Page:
Small Wooden Shoe is named after the tools French workers would use to "clog" the machinery when on strike. Their “sabot” – small wooden shoes – gave English the word “sabotage.”

Like them, we want to disrupt the machinery of "business as usual" in hopes for a better world. more about what we do

Adding Desire to the Viewpoints.

I've started regular idiosyncratic Viewpoint workshops. More hereWhat follows is some thoughts on the nature of those idiosyncrasies.

Overlie included “Emotion” and Bogart took it out.1

And I’ve been missing something, in the eyes and at the fingers. In the centre and in the lips.

Objective, intention and action are all words that might try to get at a similar thing. But I’m going with Desire.

Desire can lead to performance states and to physical change or be image or character based. It’s open and specific in the way that the Viewpoints are.

This will involve lots of work with eyes. A bit of an obsession lately, I’m looking forward to working on eye focuses, seeing the room and your fellows and how working with Desire we can avoid the dreaded zombie eyes and/or single point blinders that so often afflicts us on stage and in rehearsal.

Viewpoints, like many performance frameworks, is a prism through which impulses can be separated and worked on. Viewpoints can be a way to surprise yourself with clear choices that serve the whole. Breaking out the choices we make as improvisors, devisers, creators, etc… we can practice working in categories of Time and Space. Mary Overlie, the choreographer who coined the term spoke of six viewpoints: Space, Story, Time, Emotion, Movement, and Shape. Anne Bogart and SITI speak of 9: Kinaesthetic Response, Tempo, Duration, Spatial Relationship, Gesture, Shape, Topography and Architecture.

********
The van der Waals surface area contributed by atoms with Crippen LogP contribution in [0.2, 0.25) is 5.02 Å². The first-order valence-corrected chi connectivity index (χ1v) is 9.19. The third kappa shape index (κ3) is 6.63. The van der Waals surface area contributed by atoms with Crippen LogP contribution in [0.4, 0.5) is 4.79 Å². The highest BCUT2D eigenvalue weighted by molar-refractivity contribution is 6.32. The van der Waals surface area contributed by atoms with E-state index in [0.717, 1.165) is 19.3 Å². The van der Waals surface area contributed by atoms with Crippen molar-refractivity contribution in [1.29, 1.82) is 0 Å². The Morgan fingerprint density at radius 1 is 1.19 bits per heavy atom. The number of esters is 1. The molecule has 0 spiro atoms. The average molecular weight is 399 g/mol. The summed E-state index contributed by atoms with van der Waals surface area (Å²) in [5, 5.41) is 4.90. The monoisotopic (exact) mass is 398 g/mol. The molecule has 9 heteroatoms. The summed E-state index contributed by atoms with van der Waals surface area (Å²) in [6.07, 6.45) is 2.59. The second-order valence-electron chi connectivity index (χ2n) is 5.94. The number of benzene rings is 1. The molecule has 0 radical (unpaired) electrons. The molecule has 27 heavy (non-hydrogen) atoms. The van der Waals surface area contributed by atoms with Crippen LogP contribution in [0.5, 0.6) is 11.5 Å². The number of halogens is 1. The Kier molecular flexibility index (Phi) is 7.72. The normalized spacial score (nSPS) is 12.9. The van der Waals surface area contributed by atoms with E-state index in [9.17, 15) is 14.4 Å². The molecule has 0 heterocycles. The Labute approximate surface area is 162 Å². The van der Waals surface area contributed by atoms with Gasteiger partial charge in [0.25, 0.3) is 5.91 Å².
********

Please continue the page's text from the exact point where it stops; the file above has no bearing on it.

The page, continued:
In the tradition and belief that Viewpoints should be open this way, susceptible and enriched by “house rules,” along with adding Desire, I’m also mangling some Laban vocabulary to talk about the qualities of movement itself. Free and bound, sudden or sustained, light and strong and indirect and direct are helpful spectrums to articulate and adjust physical states allowing us, in training and creation, to find surprise and understand the big picture and audience perception.

  1. I have always imagined this was because when working in American Theatre, emotion is not something actors need to be reminded of. It is bread into the bone to be “feeling it.” In an ecosystem with Method actors, Viewpoints could offer a balance - a way to encourage and develop skills for paying attention to other things that are happening on stage.  ↩

Story Structures for Learning Creative Learning

The right blend: formal/informal learning